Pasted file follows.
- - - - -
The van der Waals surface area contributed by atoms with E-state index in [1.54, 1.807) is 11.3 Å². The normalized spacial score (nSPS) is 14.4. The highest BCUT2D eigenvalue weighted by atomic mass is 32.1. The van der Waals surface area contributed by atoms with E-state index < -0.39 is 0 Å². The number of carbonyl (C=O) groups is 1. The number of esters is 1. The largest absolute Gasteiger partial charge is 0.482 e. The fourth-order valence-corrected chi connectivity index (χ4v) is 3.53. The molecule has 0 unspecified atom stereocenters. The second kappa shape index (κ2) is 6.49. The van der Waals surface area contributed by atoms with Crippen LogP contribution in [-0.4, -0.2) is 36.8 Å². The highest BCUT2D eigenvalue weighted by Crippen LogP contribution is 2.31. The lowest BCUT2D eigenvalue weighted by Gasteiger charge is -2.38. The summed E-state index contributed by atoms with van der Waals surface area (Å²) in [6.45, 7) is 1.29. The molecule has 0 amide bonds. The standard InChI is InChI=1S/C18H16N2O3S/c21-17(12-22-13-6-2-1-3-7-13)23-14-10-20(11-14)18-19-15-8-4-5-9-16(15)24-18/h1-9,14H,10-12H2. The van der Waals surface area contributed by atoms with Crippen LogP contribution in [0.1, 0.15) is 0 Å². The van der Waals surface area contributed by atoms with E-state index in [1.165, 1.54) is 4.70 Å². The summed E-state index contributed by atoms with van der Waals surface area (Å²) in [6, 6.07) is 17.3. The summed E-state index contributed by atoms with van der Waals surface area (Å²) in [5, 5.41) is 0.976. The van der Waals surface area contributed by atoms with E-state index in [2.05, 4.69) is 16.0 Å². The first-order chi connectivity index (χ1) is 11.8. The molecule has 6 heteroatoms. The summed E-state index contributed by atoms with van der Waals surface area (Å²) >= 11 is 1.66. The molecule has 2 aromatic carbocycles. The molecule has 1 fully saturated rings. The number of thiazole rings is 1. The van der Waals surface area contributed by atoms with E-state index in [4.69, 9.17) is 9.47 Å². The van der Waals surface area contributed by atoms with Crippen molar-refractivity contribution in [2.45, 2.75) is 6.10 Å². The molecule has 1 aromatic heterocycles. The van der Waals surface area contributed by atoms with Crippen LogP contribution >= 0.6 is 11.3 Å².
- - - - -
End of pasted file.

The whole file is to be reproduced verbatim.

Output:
The van der Waals surface area contributed by atoms with E-state index in [1.54, 1.807) is 11.3 Å². The normalized spacial score (nSPS) is 14.4. The highest BCUT2D eigenvalue weighted by atomic mass is 32.1. The van der Waals surface area contributed by atoms with E-state index < -0.39 is 0 Å². The number of carbonyl (C=O) groups is 1. The number of esters is 1. The largest absolute Gasteiger partial charge is 0.482 e. The fourth-order valence-corrected chi connectivity index (χ4v) is 3.53. The molecule has 0 unspecified atom stereocenters. The second kappa shape index (κ2) is 6.49. The van der Waals surface area contributed by atoms with Crippen LogP contribution in [-0.4, -0.2) is 36.8 Å². The highest BCUT2D eigenvalue weighted by Crippen LogP contribution is 2.31. The lowest BCUT2D eigenvalue weighted by Gasteiger charge is -2.38. The summed E-state index contributed by atoms with van der Waals surface area (Å²) in [6.45, 7) is 1.29. The molecule has 0 amide bonds. The standard InChI is InChI=1S/C18H16N2O3S/c21-17(12-22-13-6-2-1-3-7-13)23-14-10-20(11-14)18-19-15-8-4-5-9-16(15)24-18/h1-9,14H,10-12H2. The van der Waals surface area contributed by atoms with Crippen LogP contribution in [0.1, 0.15) is 0 Å². The van der Waals surface area contributed by atoms with E-state index in [1.165, 1.54) is 4.70 Å². The summed E-state index contributed by atoms with van der Waals surface area (Å²) in [6, 6.07) is 17.3. The summed E-state index contributed by atoms with van der Waals surface area (Å²) in [5, 5.41) is 0.976. The van der Waals surface area contributed by atoms with E-state index in [2.05, 4.69) is 16.0 Å². The first-order chi connectivity index (χ1) is 11.8. The molecule has 6 heteroatoms. The summed E-state index contributed by atoms with van der Waals surface area (Å²) >= 11 is 1.66. The molecule has 2 aromatic carbocycles. The molecule has 1 fully saturated rings. The number of thiazole rings is 1. The van der Waals surface area contributed by atoms with E-state index in [4.69, 9.17) is 9.47 Å². The van der Waals surface area contributed by atoms with Crippen molar-refractivity contribution in [2.45, 2.75) is 6.10 Å². The molecule has 1 aromatic heterocycles. The van der Waals surface area contributed by atoms with Crippen LogP contribution >= 0.6 is 11.3 Å².